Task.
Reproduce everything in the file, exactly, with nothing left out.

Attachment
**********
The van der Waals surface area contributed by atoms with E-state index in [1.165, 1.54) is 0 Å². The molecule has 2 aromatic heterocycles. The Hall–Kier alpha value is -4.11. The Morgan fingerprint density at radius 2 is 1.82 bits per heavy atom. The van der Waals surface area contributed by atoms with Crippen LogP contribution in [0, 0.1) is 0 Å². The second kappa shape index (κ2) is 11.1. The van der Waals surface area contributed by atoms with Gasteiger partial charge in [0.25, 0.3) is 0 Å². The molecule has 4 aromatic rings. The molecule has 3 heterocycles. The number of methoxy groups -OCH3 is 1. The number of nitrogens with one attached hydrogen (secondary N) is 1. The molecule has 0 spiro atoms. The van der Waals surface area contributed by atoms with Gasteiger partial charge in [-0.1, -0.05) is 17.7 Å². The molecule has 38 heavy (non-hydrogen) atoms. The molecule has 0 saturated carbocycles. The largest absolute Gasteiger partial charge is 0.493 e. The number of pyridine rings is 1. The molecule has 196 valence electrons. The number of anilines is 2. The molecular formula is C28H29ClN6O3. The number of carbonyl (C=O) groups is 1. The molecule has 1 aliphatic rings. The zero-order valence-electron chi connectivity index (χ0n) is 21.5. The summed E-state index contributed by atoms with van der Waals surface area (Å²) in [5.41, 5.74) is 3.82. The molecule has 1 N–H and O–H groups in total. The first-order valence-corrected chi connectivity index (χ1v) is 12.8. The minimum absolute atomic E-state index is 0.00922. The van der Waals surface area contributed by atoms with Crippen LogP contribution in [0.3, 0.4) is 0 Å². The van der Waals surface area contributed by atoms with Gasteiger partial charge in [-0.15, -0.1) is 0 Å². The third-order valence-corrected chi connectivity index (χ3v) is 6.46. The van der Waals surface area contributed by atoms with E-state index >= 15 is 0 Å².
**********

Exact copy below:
The van der Waals surface area contributed by atoms with E-state index in [1.165, 1.54) is 0 Å². The molecule has 2 aromatic heterocycles. The Hall–Kier alpha value is -4.11. The Morgan fingerprint density at radius 2 is 1.82 bits per heavy atom. The van der Waals surface area contributed by atoms with Crippen LogP contribution in [0, 0.1) is 0 Å². The second kappa shape index (κ2) is 11.1. The van der Waals surface area contributed by atoms with Gasteiger partial charge in [0.25, 0.3) is 0 Å². The molecule has 4 aromatic rings. The molecule has 3 heterocycles. The number of methoxy groups -OCH3 is 1. The number of nitrogens with one attached hydrogen (secondary N) is 1. The molecule has 0 spiro atoms. The van der Waals surface area contributed by atoms with Gasteiger partial charge in [-0.1, -0.05) is 17.7 Å². The molecule has 38 heavy (non-hydrogen) atoms. The molecule has 0 saturated carbocycles. The largest absolute Gasteiger partial charge is 0.493 e. The number of pyridine rings is 1. The molecule has 196 valence electrons. The number of anilines is 2. The molecular formula is C28H29ClN6O3. The number of carbonyl (C=O) groups is 1. The molecule has 1 aliphatic rings. The zero-order valence-electron chi connectivity index (χ0n) is 21.5. The summed E-state index contributed by atoms with van der Waals surface area (Å²) in [5.41, 5.74) is 3.82. The molecule has 1 N–H and O–H groups in total. The first-order valence-corrected chi connectivity index (χ1v) is 12.8. The minimum absolute atomic E-state index is 0.00922. The van der Waals surface area contributed by atoms with Crippen LogP contribution in [0.3, 0.4) is 0 Å². The van der Waals surface area contributed by atoms with Gasteiger partial charge in [-0.15, -0.1) is 0 Å². The third-order valence-corrected chi connectivity index (χ3v) is 6.46. The van der Waals surface area contributed by atoms with E-state index >= 15 is 0 Å².